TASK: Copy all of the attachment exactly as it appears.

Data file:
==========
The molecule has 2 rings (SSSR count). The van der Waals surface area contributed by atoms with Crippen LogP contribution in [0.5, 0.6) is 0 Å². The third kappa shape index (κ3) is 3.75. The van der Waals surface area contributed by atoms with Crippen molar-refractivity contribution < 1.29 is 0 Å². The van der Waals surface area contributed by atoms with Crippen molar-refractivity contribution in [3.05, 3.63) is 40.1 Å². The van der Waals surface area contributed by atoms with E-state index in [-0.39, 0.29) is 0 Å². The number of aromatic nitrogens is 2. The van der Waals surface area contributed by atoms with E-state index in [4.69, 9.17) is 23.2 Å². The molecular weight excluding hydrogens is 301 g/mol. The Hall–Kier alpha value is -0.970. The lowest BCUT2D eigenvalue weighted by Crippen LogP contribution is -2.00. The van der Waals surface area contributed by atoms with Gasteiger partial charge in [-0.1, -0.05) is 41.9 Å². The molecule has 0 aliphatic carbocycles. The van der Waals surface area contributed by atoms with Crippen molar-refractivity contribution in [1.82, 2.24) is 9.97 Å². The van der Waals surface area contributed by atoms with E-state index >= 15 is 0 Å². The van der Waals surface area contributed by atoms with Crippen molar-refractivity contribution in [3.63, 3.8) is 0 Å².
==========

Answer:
The molecule has 2 rings (SSSR count). The van der Waals surface area contributed by atoms with Crippen LogP contribution in [0.5, 0.6) is 0 Å². The third kappa shape index (κ3) is 3.75. The van der Waals surface area contributed by atoms with Crippen molar-refractivity contribution < 1.29 is 0 Å². The van der Waals surface area contributed by atoms with Crippen molar-refractivity contribution in [3.05, 3.63) is 40.1 Å². The van der Waals surface area contributed by atoms with E-state index in [-0.39, 0.29) is 0 Å². The number of aromatic nitrogens is 2. The van der Waals surface area contributed by atoms with E-state index in [4.69, 9.17) is 23.2 Å². The molecular weight excluding hydrogens is 301 g/mol. The Hall–Kier alpha value is -0.970. The lowest BCUT2D eigenvalue weighted by Crippen LogP contribution is -2.00. The van der Waals surface area contributed by atoms with Gasteiger partial charge in [-0.1, -0.05) is 41.9 Å². The molecule has 0 aliphatic carbocycles. The van der Waals surface area contributed by atoms with Crippen molar-refractivity contribution in [1.82, 2.24) is 9.97 Å². The van der Waals surface area contributed by atoms with E-state index >= 15 is 0 Å². The van der Waals surface area contributed by atoms with Crippen molar-refractivity contribution in [3.63, 3.8) is 0 Å².